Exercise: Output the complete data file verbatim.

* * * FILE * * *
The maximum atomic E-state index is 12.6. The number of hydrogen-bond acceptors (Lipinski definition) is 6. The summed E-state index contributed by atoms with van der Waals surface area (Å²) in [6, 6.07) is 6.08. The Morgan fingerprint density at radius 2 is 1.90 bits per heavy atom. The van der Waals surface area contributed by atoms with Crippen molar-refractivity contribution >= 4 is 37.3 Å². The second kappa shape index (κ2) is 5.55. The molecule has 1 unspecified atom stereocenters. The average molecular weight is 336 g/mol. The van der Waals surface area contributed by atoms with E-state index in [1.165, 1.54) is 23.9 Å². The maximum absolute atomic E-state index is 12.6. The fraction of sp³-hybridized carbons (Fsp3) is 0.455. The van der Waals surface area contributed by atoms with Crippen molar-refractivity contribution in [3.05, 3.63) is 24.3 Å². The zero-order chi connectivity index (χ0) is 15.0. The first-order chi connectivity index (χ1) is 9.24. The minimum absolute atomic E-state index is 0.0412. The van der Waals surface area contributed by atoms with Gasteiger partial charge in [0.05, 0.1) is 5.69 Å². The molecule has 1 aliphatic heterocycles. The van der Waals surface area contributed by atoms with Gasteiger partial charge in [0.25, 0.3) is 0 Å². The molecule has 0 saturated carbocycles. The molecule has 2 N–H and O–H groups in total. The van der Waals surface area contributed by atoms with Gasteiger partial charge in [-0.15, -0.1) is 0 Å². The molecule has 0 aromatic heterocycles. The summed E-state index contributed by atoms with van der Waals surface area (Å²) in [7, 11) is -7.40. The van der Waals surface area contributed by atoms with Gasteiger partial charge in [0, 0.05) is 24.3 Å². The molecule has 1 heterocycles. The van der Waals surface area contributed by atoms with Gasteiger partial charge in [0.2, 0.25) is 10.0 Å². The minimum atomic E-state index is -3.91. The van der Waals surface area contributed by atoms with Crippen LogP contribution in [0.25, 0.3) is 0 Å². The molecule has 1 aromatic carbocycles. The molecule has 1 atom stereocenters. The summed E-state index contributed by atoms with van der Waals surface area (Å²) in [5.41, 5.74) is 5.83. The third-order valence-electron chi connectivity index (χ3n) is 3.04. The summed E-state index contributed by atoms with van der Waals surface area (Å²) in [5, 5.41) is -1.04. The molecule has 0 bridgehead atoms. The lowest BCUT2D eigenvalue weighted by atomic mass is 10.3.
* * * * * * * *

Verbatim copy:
The maximum atomic E-state index is 12.6. The number of hydrogen-bond acceptors (Lipinski definition) is 6. The summed E-state index contributed by atoms with van der Waals surface area (Å²) in [6, 6.07) is 6.08. The Morgan fingerprint density at radius 2 is 1.90 bits per heavy atom. The van der Waals surface area contributed by atoms with Crippen molar-refractivity contribution >= 4 is 37.3 Å². The second kappa shape index (κ2) is 5.55. The molecule has 1 unspecified atom stereocenters. The average molecular weight is 336 g/mol. The van der Waals surface area contributed by atoms with E-state index in [1.165, 1.54) is 23.9 Å². The maximum absolute atomic E-state index is 12.6. The fraction of sp³-hybridized carbons (Fsp3) is 0.455. The van der Waals surface area contributed by atoms with Crippen molar-refractivity contribution in [3.05, 3.63) is 24.3 Å². The zero-order chi connectivity index (χ0) is 15.0. The first-order chi connectivity index (χ1) is 9.24. The minimum absolute atomic E-state index is 0.0412. The van der Waals surface area contributed by atoms with Gasteiger partial charge in [0.05, 0.1) is 5.69 Å². The molecule has 1 aliphatic heterocycles. The van der Waals surface area contributed by atoms with Gasteiger partial charge in [0.25, 0.3) is 0 Å². The molecule has 0 saturated carbocycles. The molecule has 2 N–H and O–H groups in total. The van der Waals surface area contributed by atoms with Gasteiger partial charge in [-0.15, -0.1) is 0 Å². The molecule has 0 aromatic heterocycles. The summed E-state index contributed by atoms with van der Waals surface area (Å²) in [7, 11) is -7.40. The van der Waals surface area contributed by atoms with Gasteiger partial charge in [0, 0.05) is 24.3 Å². The molecule has 1 heterocycles. The van der Waals surface area contributed by atoms with Gasteiger partial charge in [0.2, 0.25) is 10.0 Å². The minimum atomic E-state index is -3.91. The van der Waals surface area contributed by atoms with Crippen LogP contribution in [0.25, 0.3) is 0 Å². The molecule has 1 aromatic carbocycles. The molecule has 1 atom stereocenters. The summed E-state index contributed by atoms with van der Waals surface area (Å²) in [5.41, 5.74) is 5.83. The third-order valence-electron chi connectivity index (χ3n) is 3.04. The summed E-state index contributed by atoms with van der Waals surface area (Å²) in [5, 5.41) is -1.04. The molecule has 0 bridgehead atoms. The lowest BCUT2D eigenvalue weighted by atomic mass is 10.3.